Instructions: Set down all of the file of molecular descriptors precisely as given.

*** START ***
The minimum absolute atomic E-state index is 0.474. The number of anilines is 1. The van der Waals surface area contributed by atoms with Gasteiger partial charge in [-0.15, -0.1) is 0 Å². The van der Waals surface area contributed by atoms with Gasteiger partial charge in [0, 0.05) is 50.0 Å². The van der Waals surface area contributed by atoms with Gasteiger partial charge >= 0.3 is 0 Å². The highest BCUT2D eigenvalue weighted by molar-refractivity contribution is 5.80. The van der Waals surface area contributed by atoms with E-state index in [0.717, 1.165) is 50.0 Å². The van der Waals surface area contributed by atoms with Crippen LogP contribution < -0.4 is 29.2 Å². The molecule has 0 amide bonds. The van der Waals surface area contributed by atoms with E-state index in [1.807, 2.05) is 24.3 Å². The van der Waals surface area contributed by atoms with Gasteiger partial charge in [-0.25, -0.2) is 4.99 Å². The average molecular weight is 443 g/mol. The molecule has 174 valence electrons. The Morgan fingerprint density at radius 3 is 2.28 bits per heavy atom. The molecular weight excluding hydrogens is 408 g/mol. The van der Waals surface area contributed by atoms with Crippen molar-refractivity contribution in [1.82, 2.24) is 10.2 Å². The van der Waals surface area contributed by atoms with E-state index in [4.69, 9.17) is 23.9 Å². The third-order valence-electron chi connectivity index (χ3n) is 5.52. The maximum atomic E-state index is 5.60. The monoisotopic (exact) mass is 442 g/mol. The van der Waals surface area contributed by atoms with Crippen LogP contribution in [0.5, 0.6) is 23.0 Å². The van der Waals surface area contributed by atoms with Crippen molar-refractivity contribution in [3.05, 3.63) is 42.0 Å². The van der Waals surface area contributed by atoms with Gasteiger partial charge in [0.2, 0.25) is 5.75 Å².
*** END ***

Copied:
The minimum absolute atomic E-state index is 0.474. The number of anilines is 1. The van der Waals surface area contributed by atoms with Gasteiger partial charge in [-0.15, -0.1) is 0 Å². The van der Waals surface area contributed by atoms with Gasteiger partial charge in [0, 0.05) is 50.0 Å². The van der Waals surface area contributed by atoms with Gasteiger partial charge >= 0.3 is 0 Å². The highest BCUT2D eigenvalue weighted by molar-refractivity contribution is 5.80. The van der Waals surface area contributed by atoms with E-state index in [0.717, 1.165) is 50.0 Å². The van der Waals surface area contributed by atoms with Crippen LogP contribution < -0.4 is 29.2 Å². The molecule has 0 amide bonds. The van der Waals surface area contributed by atoms with E-state index in [1.807, 2.05) is 24.3 Å². The van der Waals surface area contributed by atoms with Gasteiger partial charge in [-0.25, -0.2) is 4.99 Å². The average molecular weight is 443 g/mol. The molecule has 174 valence electrons. The Morgan fingerprint density at radius 3 is 2.28 bits per heavy atom. The molecular weight excluding hydrogens is 408 g/mol. The van der Waals surface area contributed by atoms with Crippen molar-refractivity contribution in [1.82, 2.24) is 10.2 Å². The van der Waals surface area contributed by atoms with E-state index in [4.69, 9.17) is 23.9 Å². The third-order valence-electron chi connectivity index (χ3n) is 5.52. The maximum atomic E-state index is 5.60. The monoisotopic (exact) mass is 442 g/mol. The van der Waals surface area contributed by atoms with Crippen LogP contribution in [0.5, 0.6) is 23.0 Å². The van der Waals surface area contributed by atoms with Crippen molar-refractivity contribution in [3.05, 3.63) is 42.0 Å². The van der Waals surface area contributed by atoms with Gasteiger partial charge in [0.2, 0.25) is 5.75 Å².